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In 2021, TASA launched the Executive Superintendent program, which was designed to provide TASA members with access to an extensive and diverse cadre of experienced former superintendents — TASA Executive Superintendents — with an array of combined expertise. The program combines the previous superintendent-in-residence and member services representative programs. Through the program, TASA members have access to 10 executive superintendents, each dedicated to serving administrators in two ESC regions. These executive superintendents serve as an extension of TASA staff and are on hand to support TASA members in a variety of ways, with an emphasis on helping new superintendents navigate the role. As seasoned administrators, these superintendents are able to listen and provide support based on their own experiences. Below we introduce you to the TASA Executive Superintendent for ESC Regions 3 and 6, Thomas Randle.

Thomas Randle knew he wanted to be a teacher from the moment he entered high school. A graduate of Brenham High School, Randle had an agriculture teacher who supported and encouraged him, becoming his career role model. After receiving his degree from Texas A&M University, Randle began teaching in Sweeny ISD.

“I loved every minute of it,” Randle says of his time in the classroom.

After four years in Sweeny, Randle spent 13 years in Conroe ISD, serving as a grade-level principal and administrative assistant principal at McCullough Junior High School in the Woodlands. He then became the principal at Knox Junior High School, a position he held for five years before changing roles to serve as assistant superintendent in secondary education in the district.

Six years later, Randle moved into his first superintendency, taking the position in La Marque ISD. After six years in La Marque, he became superintendent of Lamar CISD, a position he held for 20 years until his retirement in 2021.

Following a long and storied career in education that spanned more than four decades, Randle took the opportunity to serve TASA as an executive superintendent. It wasn’t his first leadership role with the association; Randle also served as TASA president in 2007.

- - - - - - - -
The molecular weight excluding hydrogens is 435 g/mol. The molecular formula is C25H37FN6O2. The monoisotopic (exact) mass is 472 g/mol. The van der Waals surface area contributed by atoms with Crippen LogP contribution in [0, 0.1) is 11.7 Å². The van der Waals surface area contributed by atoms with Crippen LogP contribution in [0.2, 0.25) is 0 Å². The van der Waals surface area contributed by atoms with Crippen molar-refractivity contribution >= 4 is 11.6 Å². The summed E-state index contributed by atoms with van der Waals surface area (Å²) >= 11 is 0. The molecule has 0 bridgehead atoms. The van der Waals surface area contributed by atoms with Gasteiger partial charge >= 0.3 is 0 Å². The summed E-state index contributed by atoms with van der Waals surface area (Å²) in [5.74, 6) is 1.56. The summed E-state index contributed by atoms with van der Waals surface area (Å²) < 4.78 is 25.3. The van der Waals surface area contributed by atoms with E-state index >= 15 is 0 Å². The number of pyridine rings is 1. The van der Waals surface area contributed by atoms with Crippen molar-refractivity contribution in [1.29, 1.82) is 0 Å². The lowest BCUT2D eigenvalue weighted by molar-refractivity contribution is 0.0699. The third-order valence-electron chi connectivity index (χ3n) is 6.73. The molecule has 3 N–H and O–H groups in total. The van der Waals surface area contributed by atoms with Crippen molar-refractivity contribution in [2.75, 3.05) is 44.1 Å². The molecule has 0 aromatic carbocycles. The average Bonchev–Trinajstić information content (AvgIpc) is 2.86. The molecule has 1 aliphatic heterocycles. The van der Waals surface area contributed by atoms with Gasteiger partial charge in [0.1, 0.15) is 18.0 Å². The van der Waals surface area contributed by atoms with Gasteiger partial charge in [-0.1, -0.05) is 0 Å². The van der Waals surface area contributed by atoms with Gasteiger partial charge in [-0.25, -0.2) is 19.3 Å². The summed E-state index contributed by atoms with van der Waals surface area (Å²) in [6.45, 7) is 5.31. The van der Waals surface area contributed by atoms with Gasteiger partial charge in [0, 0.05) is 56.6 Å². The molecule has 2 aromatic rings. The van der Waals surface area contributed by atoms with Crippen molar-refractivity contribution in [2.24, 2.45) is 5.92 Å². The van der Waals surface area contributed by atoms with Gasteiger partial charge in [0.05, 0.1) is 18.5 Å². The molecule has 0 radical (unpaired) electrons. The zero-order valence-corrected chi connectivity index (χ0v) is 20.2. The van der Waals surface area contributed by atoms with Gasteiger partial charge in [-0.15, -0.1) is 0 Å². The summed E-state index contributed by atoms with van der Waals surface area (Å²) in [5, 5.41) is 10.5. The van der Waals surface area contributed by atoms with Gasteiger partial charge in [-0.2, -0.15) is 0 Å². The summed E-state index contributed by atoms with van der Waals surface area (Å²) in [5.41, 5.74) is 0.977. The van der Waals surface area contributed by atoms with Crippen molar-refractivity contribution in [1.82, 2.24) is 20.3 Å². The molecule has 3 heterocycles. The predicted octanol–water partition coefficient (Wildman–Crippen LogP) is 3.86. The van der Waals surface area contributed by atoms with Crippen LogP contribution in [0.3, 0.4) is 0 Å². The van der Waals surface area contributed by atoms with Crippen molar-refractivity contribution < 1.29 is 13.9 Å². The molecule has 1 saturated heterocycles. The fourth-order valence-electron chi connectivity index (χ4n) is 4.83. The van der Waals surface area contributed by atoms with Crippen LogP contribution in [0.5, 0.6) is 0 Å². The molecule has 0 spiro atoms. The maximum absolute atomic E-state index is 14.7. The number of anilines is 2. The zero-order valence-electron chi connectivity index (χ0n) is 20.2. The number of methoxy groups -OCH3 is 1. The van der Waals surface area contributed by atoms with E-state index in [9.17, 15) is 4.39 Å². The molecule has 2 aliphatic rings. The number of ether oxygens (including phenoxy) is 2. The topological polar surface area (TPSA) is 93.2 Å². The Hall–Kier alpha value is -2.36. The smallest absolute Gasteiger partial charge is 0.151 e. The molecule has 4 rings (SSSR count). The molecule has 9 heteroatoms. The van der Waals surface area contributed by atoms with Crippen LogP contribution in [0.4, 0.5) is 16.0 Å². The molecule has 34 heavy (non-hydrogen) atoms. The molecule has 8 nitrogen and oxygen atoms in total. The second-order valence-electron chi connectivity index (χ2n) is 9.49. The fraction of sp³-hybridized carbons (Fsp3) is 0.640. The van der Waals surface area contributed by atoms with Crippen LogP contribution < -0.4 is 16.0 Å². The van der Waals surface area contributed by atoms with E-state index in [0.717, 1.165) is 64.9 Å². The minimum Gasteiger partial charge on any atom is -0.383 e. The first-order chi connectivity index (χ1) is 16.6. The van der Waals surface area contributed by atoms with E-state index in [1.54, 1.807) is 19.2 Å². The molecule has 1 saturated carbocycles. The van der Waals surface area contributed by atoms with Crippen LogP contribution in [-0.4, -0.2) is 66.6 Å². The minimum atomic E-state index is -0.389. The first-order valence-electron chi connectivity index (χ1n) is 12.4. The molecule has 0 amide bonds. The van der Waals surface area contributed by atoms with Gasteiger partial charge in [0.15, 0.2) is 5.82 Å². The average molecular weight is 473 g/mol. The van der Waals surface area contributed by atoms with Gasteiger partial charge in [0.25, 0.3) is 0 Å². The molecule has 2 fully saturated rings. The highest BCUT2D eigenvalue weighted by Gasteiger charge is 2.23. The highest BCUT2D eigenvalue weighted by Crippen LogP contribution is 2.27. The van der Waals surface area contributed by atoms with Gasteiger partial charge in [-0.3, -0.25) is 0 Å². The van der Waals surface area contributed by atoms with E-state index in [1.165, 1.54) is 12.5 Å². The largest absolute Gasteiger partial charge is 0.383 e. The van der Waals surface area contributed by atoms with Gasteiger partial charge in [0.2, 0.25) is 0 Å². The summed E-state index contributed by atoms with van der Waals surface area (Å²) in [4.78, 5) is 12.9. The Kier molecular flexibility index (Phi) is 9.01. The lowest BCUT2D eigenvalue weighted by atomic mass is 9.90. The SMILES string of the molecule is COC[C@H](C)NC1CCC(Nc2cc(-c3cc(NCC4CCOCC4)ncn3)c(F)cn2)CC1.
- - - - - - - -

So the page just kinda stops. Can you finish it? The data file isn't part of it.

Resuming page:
“I feel like this is an opportunity to give back to TASA,” Randle says. “It has reminded me how important it is to mentor and support leadership in the state. TASA does a great job of that.”

As executive superintendent for regions 3 and 6, Randle visits and stays in touch with superintendents in both regions, encouraging them to take advantage of the benefits TASA has to offer them. He also serves as a mentor, listening and supporting superintendents with the insight he gained from 26 years in the superintendent’s seat.

While Randle works to support other TASA members, he says that staying involved benefits him as well, helping him stay connected with school leaders from across the state.

“To work at the Midwinter Conference, as well as at TASA|TASB, gives you an opportunity to interact with superintendents that you know, as well as new superintendents coming on board. I enjoy having an opportunity to engage in conversations around what are the types of things we can do to support superintendents who are actually doing the day-to-day operating of schools now.”

The career of a public school leader has experienced seismic changes since Randle stepped into the role more than 26 years ago. As he supports new superintendents, Randle says one of the biggest changes he sees for them compared to when he started is the influence of social media on how they interact with the community.

“When I first started as superintendent, we had a little more time to work on issues that came up,” he says. “Whereas now, a superintendent has to respond immediately. They have to have the ability to know how to respond to a situation quickly.”

Despite the many challenges that come with the job, Randle says that working in education is one of the most honorable professions there is. In Lamar, he oversaw nine graduating classes for which he was the superintendent for their entire stints in the district, from kindergarten through 12th grade.

“Having the opportunity to influence the lives of students really and truly helps our communities and our country to grow,” he says. “It is both an honor as well as a challenge, but I really and truly believe that being a teacher is one of the most noble professions that exists.”

Find contact information for all 10 TASA Executive Superintendents.